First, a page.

Factory is where our computers eat up most energy
Home and office energy conservation must focus on more than developing computers, appliances and other electronics that require less power to operate. Engineers say there are big energy-efficiency gains to be achieved even before those products get plugged in.
The ENERGY STAR label seen on many products certifies that they draw less electricity during use than earlier models. This gives manufacturers an incentive to make things that run on less electrical power, says ASU engineer Eric Williams.
The certification – part of a program run by the U.S. Environmental Protection Agency and the U.S. Department of Energy – thus leads us to assume that most energy use occurs during operation of machines and devices, says Williams, an assistant professor in the School of Sustainability and the School of Sustainable Engineering and the Built Environment, one of ASU’s Ira A. Fulton Schools of Engineering.
“ENERGYSTAR is a great program, but there are also opportunities to save energy by using less power to manufacture products”, says Williams, who is working on energy-saving strategies with ASU colleagues and Callie Babbitt, an assistant professor at the Golisano Institute for Sustainability at the Rochester Institute of Technology.
The researchers make their case in an article published April 7 in the Journal">http://dx.doi.org/10.1016/j.jclepro.2011.03.004">Journal of Cleaner Production, which focuses on technologies, concepts and policies to achieve more energy- efficient and environmentally sustainable industrial practices.
They compare the amount of power used to operate a laptop computer over its typical life cycle to the energy consumption involved in the manufacturing process – and the amount of carbon dioxide and other greenhouse gases emitted by the process. Greenhouse gases are a contributing factor to climate change induced by human activity.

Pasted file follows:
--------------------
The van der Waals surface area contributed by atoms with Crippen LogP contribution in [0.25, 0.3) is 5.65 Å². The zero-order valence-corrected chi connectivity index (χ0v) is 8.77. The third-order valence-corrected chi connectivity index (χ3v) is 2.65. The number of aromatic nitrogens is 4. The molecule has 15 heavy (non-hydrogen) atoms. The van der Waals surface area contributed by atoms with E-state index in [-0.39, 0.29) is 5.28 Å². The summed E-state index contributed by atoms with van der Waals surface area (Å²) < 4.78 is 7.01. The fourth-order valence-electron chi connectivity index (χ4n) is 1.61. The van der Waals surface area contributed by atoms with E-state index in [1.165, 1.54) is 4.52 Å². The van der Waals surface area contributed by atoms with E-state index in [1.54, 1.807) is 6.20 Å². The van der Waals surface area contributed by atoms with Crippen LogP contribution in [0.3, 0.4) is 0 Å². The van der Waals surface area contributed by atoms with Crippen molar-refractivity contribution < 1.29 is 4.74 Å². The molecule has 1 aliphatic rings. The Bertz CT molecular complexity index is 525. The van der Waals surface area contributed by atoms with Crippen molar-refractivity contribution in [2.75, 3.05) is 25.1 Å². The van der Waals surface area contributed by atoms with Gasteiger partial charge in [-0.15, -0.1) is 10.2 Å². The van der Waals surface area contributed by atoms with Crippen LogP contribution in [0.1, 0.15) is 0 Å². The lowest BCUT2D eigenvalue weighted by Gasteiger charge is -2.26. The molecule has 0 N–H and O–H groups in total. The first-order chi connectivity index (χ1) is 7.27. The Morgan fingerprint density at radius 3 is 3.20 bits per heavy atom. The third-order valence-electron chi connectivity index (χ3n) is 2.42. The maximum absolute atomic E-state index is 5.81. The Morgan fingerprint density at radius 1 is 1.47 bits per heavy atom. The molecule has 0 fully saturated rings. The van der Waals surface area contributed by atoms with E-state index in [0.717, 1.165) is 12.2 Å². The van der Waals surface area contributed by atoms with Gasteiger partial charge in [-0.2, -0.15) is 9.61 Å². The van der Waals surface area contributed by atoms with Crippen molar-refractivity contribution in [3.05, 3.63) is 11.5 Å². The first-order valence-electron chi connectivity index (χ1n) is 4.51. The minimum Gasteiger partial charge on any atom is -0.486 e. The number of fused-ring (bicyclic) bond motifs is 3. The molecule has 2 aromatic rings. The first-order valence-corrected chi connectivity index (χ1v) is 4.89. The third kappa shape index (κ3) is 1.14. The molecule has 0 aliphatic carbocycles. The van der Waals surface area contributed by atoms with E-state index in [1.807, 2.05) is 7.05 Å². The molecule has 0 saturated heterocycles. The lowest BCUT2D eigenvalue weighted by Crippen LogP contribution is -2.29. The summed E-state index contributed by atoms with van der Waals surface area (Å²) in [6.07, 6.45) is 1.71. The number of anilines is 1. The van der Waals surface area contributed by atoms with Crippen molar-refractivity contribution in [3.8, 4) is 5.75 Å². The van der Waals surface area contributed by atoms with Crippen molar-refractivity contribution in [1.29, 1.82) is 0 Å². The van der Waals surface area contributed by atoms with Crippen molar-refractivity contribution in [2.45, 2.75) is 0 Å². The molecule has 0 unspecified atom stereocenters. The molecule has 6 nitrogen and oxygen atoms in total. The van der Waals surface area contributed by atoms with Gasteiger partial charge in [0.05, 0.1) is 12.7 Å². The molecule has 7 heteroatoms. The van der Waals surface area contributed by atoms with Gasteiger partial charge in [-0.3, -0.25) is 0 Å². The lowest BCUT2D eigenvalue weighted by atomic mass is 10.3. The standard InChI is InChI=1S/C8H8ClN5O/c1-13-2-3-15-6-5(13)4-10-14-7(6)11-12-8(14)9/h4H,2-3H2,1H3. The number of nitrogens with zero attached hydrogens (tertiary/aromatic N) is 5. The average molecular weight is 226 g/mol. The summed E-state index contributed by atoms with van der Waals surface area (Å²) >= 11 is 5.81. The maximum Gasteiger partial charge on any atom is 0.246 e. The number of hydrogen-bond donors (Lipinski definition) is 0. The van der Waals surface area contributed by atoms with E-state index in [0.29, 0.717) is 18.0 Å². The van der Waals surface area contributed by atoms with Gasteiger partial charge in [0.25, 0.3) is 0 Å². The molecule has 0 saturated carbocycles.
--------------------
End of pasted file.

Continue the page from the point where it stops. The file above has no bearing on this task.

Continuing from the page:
Williams and his collaborators find that 227 to 270 kilograms (or 500 to 594 pounds) of carbon dioxide are emitted in manufacturing a laptop computer. The range in the numbers is due to variability in materials used and different manufacturing processes.
The amount is surprisingly large, Williams says. It shows that the carbon dioxide emissions resulting from energy consumed in the manufacture of a laptop computer can in some cases come close to or equal the emissions resulting from the manufacture of a refrigerator – meaning computer manufacturing is relatively more energy intensive.
Researchers looked at power consumption and emissions resulting from the manufacture of 2002 model year laptop computers.
"The carbon emissions that resulted from supplying the demand in the United States for laptop computers in 2002 is roughly equivalent to the annual emissions from driving 676,000 automobiles," Babbitt says.
The research study shows that as much as 70 percent of the energy needed to make and operate a typical laptop computer throughout its life span is used in manufacturing the computer. Williams says the obvious conclusion is that more energy would be conserved by reducing power used in the manufacturing of computers, rather than reducing only the amount of energy required to operate them.
“The carbon emissions for materials in the laptop computer account for only 10 percent of the total, which means recycling materials can get back only a small fraction of the energy investment,” Babbitt says.
Designing computers that can be upgraded and more easily reused would help reduce the need for more and more new computers to be manufactured. Reuse has the potential to reduce carbon emissions more than recycling, she says.
The other side of the environmental equation is that computers clearly have environmental benefits, Williams says. For one significant example, computers enable people to telecommute for work, reducing traffic congestion and gasoline use.
“We should manage the impacts of manufacturing and using computer hardware, but not overlook the overall energy-saving and environmental benefits of using computers,” he says.